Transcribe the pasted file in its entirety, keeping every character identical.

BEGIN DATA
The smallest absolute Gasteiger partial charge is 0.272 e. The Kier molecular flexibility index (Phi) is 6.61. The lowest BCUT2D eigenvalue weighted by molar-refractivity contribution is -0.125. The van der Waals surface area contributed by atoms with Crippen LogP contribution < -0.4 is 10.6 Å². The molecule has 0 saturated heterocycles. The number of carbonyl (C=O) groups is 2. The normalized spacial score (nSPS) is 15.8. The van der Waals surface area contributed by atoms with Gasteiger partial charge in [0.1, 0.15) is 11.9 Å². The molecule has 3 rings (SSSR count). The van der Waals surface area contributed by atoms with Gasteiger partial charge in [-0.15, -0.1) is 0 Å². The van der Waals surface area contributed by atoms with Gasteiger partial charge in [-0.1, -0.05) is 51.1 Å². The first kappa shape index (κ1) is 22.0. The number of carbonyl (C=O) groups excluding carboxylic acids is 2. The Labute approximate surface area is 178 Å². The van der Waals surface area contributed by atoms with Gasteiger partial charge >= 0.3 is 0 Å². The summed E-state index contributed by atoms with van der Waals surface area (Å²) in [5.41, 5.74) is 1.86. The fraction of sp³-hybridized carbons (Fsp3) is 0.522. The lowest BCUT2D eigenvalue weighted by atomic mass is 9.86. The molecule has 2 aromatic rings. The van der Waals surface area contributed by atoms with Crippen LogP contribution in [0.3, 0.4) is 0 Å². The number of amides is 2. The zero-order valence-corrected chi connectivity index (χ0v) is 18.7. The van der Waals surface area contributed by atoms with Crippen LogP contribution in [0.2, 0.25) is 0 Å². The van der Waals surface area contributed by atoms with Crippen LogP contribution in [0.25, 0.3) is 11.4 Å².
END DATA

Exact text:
The smallest absolute Gasteiger partial charge is 0.272 e. The Kier molecular flexibility index (Phi) is 6.61. The lowest BCUT2D eigenvalue weighted by molar-refractivity contribution is -0.125. The van der Waals surface area contributed by atoms with Crippen LogP contribution < -0.4 is 10.6 Å². The molecule has 0 saturated heterocycles. The number of carbonyl (C=O) groups is 2. The normalized spacial score (nSPS) is 15.8. The van der Waals surface area contributed by atoms with Gasteiger partial charge in [0.1, 0.15) is 11.9 Å². The molecule has 3 rings (SSSR count). The van der Waals surface area contributed by atoms with Gasteiger partial charge in [-0.15, -0.1) is 0 Å². The van der Waals surface area contributed by atoms with Gasteiger partial charge in [-0.1, -0.05) is 51.1 Å². The first kappa shape index (κ1) is 22.0. The number of carbonyl (C=O) groups excluding carboxylic acids is 2. The Labute approximate surface area is 178 Å². The van der Waals surface area contributed by atoms with Gasteiger partial charge >= 0.3 is 0 Å². The summed E-state index contributed by atoms with van der Waals surface area (Å²) in [5.41, 5.74) is 1.86. The fraction of sp³-hybridized carbons (Fsp3) is 0.522. The lowest BCUT2D eigenvalue weighted by atomic mass is 9.86. The molecule has 2 aromatic rings. The van der Waals surface area contributed by atoms with Crippen LogP contribution in [0.3, 0.4) is 0 Å². The number of amides is 2. The zero-order valence-corrected chi connectivity index (χ0v) is 18.7. The van der Waals surface area contributed by atoms with Crippen LogP contribution in [0.2, 0.25) is 0 Å². The van der Waals surface area contributed by atoms with Crippen LogP contribution in [0.25, 0.3) is 11.4 Å².